Conclusions
We have developed novel approaches to modeling Wolbachia invasion dynamics in Aedes aegypti mosquito populations informed by new experimental data describing density-dependent variation in mosquito demographic traits. Our models accurately explain observed Wolbachia dynamics, and provide a new perspective on the dynamics of Wolbachia field release strategies for arbovirus control. Specifically, we show how demographic variation in mosquito populations due to density-dependent processes can greatly affect invasion outcomes following field releases. We have produced publically available computational tools for use in predicting Wolbachia field release dynamics across varying environmental conditions.

Socio-economic impacts
Field releases of Wolbachia bacteria to assist in the control of arboviruses transmitted by Aedes aegypti mosquitoes are currently being implemented in several countries across multiple continents, including South America, southeast Asia and Australia. International collaborative partnerships such as Eliminate Dengue (www.eliminatedengue.com) are coordinating these field trials. Our models will be available to Eliminate Dengue, as well as other researchers and organizations involved in conducting Wolbachia field releases. To increase relevance to public health managers, we consider spatial dimensions that represent current strategic goals of scaling up field release strategies to combat arbovirus transmission across large urban areas.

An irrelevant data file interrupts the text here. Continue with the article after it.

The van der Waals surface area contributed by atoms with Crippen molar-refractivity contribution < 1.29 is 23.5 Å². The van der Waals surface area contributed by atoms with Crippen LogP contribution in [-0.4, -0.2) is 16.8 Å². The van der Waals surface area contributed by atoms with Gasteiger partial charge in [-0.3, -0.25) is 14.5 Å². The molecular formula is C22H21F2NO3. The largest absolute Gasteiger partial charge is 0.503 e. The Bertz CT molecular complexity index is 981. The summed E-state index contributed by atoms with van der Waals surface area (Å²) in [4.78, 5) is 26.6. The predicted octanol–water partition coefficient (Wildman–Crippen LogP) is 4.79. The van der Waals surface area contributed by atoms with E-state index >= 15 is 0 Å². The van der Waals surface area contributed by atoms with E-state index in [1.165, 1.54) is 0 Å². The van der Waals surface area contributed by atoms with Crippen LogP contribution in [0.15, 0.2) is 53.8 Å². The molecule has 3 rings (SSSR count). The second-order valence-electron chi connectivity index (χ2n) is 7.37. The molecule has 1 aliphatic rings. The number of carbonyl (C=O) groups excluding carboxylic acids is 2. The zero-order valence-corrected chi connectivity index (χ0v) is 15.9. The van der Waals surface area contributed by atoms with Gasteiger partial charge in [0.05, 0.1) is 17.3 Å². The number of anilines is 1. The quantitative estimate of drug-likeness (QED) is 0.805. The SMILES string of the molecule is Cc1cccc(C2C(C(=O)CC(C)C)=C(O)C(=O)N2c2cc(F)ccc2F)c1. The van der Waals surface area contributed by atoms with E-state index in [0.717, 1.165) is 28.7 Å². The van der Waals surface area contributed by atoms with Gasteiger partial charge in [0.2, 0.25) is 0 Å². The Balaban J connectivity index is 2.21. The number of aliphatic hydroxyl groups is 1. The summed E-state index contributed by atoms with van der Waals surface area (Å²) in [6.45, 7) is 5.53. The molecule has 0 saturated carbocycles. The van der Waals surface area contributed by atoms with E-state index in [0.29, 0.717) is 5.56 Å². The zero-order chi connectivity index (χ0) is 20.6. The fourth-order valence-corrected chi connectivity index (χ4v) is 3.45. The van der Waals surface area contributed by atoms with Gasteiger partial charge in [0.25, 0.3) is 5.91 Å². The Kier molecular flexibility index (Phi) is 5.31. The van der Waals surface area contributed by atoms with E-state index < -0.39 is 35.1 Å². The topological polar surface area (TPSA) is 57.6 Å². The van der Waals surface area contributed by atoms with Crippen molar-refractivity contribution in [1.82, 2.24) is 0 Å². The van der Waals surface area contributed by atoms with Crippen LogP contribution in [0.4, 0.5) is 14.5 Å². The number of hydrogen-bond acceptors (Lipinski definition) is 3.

Contact

Gill Wells, (Head of European Team)
Tel.: +44 1865 289800
Fax: +44 1865 289800
E-mail

Subjects

Life Sciences